SCADA / Fieldbus / Yokogawa

Social Media: SCADA for Your Career

Engineers Can Strengthen the Practices and Habits Needed to Advance Their Careers Using Social Media

By Jim Montague

Yokogawa Users Group 2012

"I found that an engineering background can be a real handicap for working in the digital age," said Jon DiPietro, founder and principal of consulting firm Domesticating IT and co-founder of, of lessons learned during his circuitous career path from automation engineer to marketing and social media specialist. "However, engineers can also strengthen the practices and habits needed to use social media, which is becoming increasingly important in the workplace and job market."

To access their creative sides and begin using social media to its full advantage, DiPietro reported that engineers must overcome some of their traditional reluctance in calling attention to themselves. "You have to defeat the resistance to unconformity," said DiPietro. "You can't be afraid to stand out a bit, and then you have to export that knowledge, which can make you indispensable."

Presently, it's very hard for employers to find and retain qualified and talented staff through traditional means, or even via online job boards. Consequently, research shows that 89% of employers are using social media tools for recruiting, and 87% of these are using LinkedIn, 55% are using Facebook and 47% are using Twitter, DiPietro reported. Likewise, about 75% of companies are also checking candidates' online profiles before interviewing them.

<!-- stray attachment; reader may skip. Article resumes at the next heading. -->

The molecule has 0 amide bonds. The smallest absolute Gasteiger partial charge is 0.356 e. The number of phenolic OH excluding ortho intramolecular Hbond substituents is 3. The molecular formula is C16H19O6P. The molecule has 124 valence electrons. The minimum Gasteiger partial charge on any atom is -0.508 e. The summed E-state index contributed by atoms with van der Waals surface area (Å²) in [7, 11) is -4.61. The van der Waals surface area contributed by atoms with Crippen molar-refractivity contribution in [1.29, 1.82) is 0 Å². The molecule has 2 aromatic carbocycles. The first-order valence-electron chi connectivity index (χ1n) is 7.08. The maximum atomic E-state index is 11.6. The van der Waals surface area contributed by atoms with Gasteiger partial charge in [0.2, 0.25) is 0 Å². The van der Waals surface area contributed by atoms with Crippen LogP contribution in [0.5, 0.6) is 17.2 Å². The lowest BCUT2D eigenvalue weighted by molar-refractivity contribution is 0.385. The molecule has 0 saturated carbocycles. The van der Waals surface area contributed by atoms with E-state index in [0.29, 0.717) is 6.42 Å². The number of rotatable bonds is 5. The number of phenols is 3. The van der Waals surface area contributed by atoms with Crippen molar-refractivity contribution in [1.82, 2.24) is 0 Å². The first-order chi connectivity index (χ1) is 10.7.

'Serious and Essential'

"So social media is serious and essential. Just think of it as SCADA for your career," explained DiPietro. "You might be able to run a refinery without PLCs, but you would not do it. And you could manage your career without social media, but you should not do that either. You can also think of social media as giving you a feedback loop for your career—and LinkedIn, Facebook and Twitter as the sensors that can help solve problems. However, if you wait until you need it, then that's going to be too late."

DiPietro recommended that engineers first set up a personal online domain and website because it will be their own digital property—unlike the social media websites where users' space could be taken away at any time. Next, once this "home base" is established, they can use it to set up outposts on LinkedIn, Facebook and other online communities, which can help bring opportunities to them.

In addition, he reported that engineers must practice three other skills to improve their social media credibitily. These are

  • Storytelling and learning, to turn their expertise, whitepapers and reports into interesting problem-solution tales that readers will notice and find useful;
  • Visual design skills, for presenting ideas with simplicity and restraint; and
  • Self-promotion.

"These days, you can't just do your job well. You also have to tell people about it," DiPietro explained. "This means being authentic, participating in groups, answering questions and building trust. People don't care about your products and services. They only care about how you can help them solve their problems."